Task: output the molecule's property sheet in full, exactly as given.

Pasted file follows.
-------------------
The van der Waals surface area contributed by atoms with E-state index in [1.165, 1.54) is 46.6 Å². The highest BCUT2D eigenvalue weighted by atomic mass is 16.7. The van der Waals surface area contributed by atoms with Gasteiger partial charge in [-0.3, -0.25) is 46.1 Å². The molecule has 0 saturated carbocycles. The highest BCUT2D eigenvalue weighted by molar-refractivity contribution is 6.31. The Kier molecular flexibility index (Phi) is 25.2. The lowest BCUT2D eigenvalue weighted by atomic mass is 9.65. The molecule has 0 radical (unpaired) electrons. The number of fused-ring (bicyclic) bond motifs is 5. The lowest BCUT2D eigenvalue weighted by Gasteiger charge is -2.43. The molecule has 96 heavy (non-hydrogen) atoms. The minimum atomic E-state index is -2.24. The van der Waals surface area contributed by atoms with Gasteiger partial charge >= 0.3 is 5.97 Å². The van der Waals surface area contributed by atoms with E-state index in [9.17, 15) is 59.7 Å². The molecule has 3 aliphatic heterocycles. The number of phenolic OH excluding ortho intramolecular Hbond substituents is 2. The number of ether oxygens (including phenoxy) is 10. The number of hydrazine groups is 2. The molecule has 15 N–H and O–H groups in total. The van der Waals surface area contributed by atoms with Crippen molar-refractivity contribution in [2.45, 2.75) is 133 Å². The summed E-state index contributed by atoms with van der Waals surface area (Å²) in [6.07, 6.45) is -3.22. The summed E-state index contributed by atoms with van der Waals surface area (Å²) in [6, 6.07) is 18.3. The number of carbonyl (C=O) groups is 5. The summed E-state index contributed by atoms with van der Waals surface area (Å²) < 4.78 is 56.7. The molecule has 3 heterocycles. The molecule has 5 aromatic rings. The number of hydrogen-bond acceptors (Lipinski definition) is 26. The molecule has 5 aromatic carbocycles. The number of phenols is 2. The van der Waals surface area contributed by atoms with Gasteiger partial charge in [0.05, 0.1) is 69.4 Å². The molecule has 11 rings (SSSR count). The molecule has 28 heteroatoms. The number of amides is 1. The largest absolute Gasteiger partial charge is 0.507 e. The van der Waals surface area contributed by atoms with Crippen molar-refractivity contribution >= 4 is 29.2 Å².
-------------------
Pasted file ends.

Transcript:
The van der Waals surface area contributed by atoms with E-state index in [1.165, 1.54) is 46.6 Å². The highest BCUT2D eigenvalue weighted by atomic mass is 16.7. The van der Waals surface area contributed by atoms with Gasteiger partial charge in [-0.3, -0.25) is 46.1 Å². The molecule has 0 saturated carbocycles. The highest BCUT2D eigenvalue weighted by molar-refractivity contribution is 6.31. The Kier molecular flexibility index (Phi) is 25.2. The lowest BCUT2D eigenvalue weighted by atomic mass is 9.65. The molecule has 0 radical (unpaired) electrons. The number of fused-ring (bicyclic) bond motifs is 5. The lowest BCUT2D eigenvalue weighted by Gasteiger charge is -2.43. The molecule has 96 heavy (non-hydrogen) atoms. The minimum atomic E-state index is -2.24. The van der Waals surface area contributed by atoms with Gasteiger partial charge >= 0.3 is 5.97 Å². The van der Waals surface area contributed by atoms with E-state index in [9.17, 15) is 59.7 Å². The molecule has 3 aliphatic heterocycles. The number of phenolic OH excluding ortho intramolecular Hbond substituents is 2. The number of ether oxygens (including phenoxy) is 10. The number of hydrazine groups is 2. The molecule has 15 N–H and O–H groups in total. The van der Waals surface area contributed by atoms with Crippen molar-refractivity contribution in [2.45, 2.75) is 133 Å². The summed E-state index contributed by atoms with van der Waals surface area (Å²) in [6.07, 6.45) is -3.22. The summed E-state index contributed by atoms with van der Waals surface area (Å²) in [6, 6.07) is 18.3. The number of carbonyl (C=O) groups is 5. The summed E-state index contributed by atoms with van der Waals surface area (Å²) < 4.78 is 56.7. The molecule has 3 heterocycles. The molecule has 5 aromatic rings. The number of hydrogen-bond acceptors (Lipinski definition) is 26. The molecule has 5 aromatic carbocycles. The number of phenols is 2. The van der Waals surface area contributed by atoms with Gasteiger partial charge in [0.05, 0.1) is 69.4 Å². The molecule has 11 rings (SSSR count). The molecule has 28 heteroatoms. The number of amides is 1. The largest absolute Gasteiger partial charge is 0.507 e. The van der Waals surface area contributed by atoms with Crippen molar-refractivity contribution >= 4 is 29.2 Å².